Can't register dll

This isnt a C++ question, but I think this is the best place to get an answer to my problem.

I've written a BHO (browser helper object) dll file, and it works great on my computer.  I register the dll by typing in:
regsvr32 -c BHODll.dll
and it registers fine.  I am running Windows XP Pro.

I have a friend that tried to do the same thing on his computer, but he gets the following error when trying to run regsvr32 on the dll:

LoadLibrary("BHODll.dll") failed - The specified module could not be found

He is running windows 2000.  The dll is placed in the system32 directory (plus he tried running the command from the same dir as the dll).  How could it not find the module when it's in the same directory?

My only guess is my dll loads other dll files that his computer doesnt have.  I ran a program called depends on my dll to see what other dlls it depends on.  He has all those dlls on his computer, so that can't be the problem.

Ive tried this on numerous XP machines and it works fine.  He is the only person I know with a 2000 machine though, so I havnt been able to test to see if it works on other 2k machines.

So does anyone have any ideas?
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lwinkenbAsked:
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_ys_Commented:
It's proably not BHODll.dll that it's not finding, it's more likely a dependency.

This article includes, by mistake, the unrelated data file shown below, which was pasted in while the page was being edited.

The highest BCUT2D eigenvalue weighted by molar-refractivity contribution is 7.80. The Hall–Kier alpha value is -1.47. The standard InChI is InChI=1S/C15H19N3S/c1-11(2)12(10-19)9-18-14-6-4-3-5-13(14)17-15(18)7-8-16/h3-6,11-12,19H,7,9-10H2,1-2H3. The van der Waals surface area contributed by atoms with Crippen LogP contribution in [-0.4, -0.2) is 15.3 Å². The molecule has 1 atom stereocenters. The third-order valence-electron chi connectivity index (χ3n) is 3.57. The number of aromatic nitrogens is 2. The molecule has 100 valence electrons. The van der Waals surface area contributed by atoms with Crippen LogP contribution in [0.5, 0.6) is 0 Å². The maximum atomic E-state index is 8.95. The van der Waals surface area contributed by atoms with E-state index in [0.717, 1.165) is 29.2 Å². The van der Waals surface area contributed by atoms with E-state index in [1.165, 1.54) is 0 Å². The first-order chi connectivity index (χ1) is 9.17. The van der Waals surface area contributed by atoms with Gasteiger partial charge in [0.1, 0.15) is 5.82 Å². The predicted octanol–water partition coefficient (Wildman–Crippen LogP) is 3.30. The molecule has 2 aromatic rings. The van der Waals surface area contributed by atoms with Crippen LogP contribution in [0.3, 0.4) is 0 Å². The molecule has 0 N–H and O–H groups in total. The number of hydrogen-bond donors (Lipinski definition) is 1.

Use Dependency Walker to view it's dependencies and determine what's missing from his PC.
0
AlexFMCommented:
1) I don't know -c flag of regsvr32. Writing
regsvr32 BHODll.dll
is enough to register dll.

2) I am not sure LoadLibrary tries to load library dependencies - at least there is nothing about this in MSDN. Possibly your friend makes some mistake.

Try to send him batch-file which registers Dll or small installation package.

In any case, to see library dependencies you may use Depends tool (comes with Visual Studio) or dumpbin utility (comes with Visual Studio and SDK).
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Daij-DjanCommented:
use FULL absolute paths in a batch file
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lwinkenbAuthor Commented:
I already mentioned in my original question that I used Depends to see the library dependencies, and there were none that he didnt have.

I'm pretty sure that he didnt make a mistake from the command line either.  The dll was in his system 32 directory, so all he had to do was spell the name of the dll correctly.  We spent over an hour trying to get this to work, so I dont believe he spelled the dll wrong every time he tried to register it (probably over 50 times).

Is there some way I can manually register the dll without using regsvr32?
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lwinkenbAuthor Commented:
Well problem solved finally.  He told me he copied the dll into all the system directories on his computer (he is running windows 2k server which apparently has more than one).  Then he ran regsvr32 again and it worked.
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